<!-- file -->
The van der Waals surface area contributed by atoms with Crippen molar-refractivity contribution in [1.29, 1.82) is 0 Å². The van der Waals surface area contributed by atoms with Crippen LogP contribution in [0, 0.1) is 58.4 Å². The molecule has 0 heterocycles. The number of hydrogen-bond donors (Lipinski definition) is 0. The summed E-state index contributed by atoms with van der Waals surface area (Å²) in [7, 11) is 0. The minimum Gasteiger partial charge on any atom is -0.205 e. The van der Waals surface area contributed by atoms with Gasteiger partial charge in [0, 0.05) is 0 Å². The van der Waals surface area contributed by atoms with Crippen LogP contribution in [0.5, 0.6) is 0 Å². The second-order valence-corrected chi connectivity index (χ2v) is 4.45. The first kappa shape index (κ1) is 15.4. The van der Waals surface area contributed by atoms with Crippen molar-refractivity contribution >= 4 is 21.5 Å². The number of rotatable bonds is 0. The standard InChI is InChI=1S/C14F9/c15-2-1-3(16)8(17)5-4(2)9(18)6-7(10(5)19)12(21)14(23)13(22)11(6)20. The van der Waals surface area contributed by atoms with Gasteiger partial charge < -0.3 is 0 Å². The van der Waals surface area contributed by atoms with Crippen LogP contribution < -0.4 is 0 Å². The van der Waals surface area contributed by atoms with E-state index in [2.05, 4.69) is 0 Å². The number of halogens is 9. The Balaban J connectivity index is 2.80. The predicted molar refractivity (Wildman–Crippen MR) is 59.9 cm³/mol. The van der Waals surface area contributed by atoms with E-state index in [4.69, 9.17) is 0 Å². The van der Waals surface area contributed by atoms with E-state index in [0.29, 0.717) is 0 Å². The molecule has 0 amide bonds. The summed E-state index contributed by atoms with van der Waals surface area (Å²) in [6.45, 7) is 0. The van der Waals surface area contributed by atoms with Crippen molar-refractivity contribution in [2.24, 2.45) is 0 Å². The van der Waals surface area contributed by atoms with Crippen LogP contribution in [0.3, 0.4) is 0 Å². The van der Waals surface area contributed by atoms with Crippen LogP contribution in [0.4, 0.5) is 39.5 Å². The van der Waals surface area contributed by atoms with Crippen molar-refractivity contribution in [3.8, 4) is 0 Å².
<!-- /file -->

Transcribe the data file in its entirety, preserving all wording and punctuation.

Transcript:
The van der Waals surface area contributed by atoms with Crippen molar-refractivity contribution in [1.29, 1.82) is 0 Å². The van der Waals surface area contributed by atoms with Crippen LogP contribution in [0, 0.1) is 58.4 Å². The molecule has 0 heterocycles. The number of hydrogen-bond donors (Lipinski definition) is 0. The summed E-state index contributed by atoms with van der Waals surface area (Å²) in [7, 11) is 0. The minimum Gasteiger partial charge on any atom is -0.205 e. The van der Waals surface area contributed by atoms with Gasteiger partial charge in [0, 0.05) is 0 Å². The van der Waals surface area contributed by atoms with Crippen LogP contribution in [0.5, 0.6) is 0 Å². The second-order valence-corrected chi connectivity index (χ2v) is 4.45. The first kappa shape index (κ1) is 15.4. The van der Waals surface area contributed by atoms with Crippen molar-refractivity contribution >= 4 is 21.5 Å². The number of rotatable bonds is 0. The standard InChI is InChI=1S/C14F9/c15-2-1-3(16)8(17)5-4(2)9(18)6-7(10(5)19)12(21)14(23)13(22)11(6)20. The van der Waals surface area contributed by atoms with Gasteiger partial charge < -0.3 is 0 Å². The van der Waals surface area contributed by atoms with Crippen LogP contribution < -0.4 is 0 Å². The van der Waals surface area contributed by atoms with E-state index in [2.05, 4.69) is 0 Å². The number of halogens is 9. The Balaban J connectivity index is 2.80. The predicted molar refractivity (Wildman–Crippen MR) is 59.9 cm³/mol. The van der Waals surface area contributed by atoms with E-state index in [4.69, 9.17) is 0 Å². The van der Waals surface area contributed by atoms with E-state index in [0.29, 0.717) is 0 Å². The molecule has 0 amide bonds. The summed E-state index contributed by atoms with van der Waals surface area (Å²) in [6.45, 7) is 0. The van der Waals surface area contributed by atoms with Crippen molar-refractivity contribution in [2.24, 2.45) is 0 Å². The van der Waals surface area contributed by atoms with Crippen LogP contribution in [0.3, 0.4) is 0 Å². The van der Waals surface area contributed by atoms with Crippen LogP contribution in [0.4, 0.5) is 39.5 Å². The van der Waals surface area contributed by atoms with Crippen molar-refractivity contribution in [3.8, 4) is 0 Å².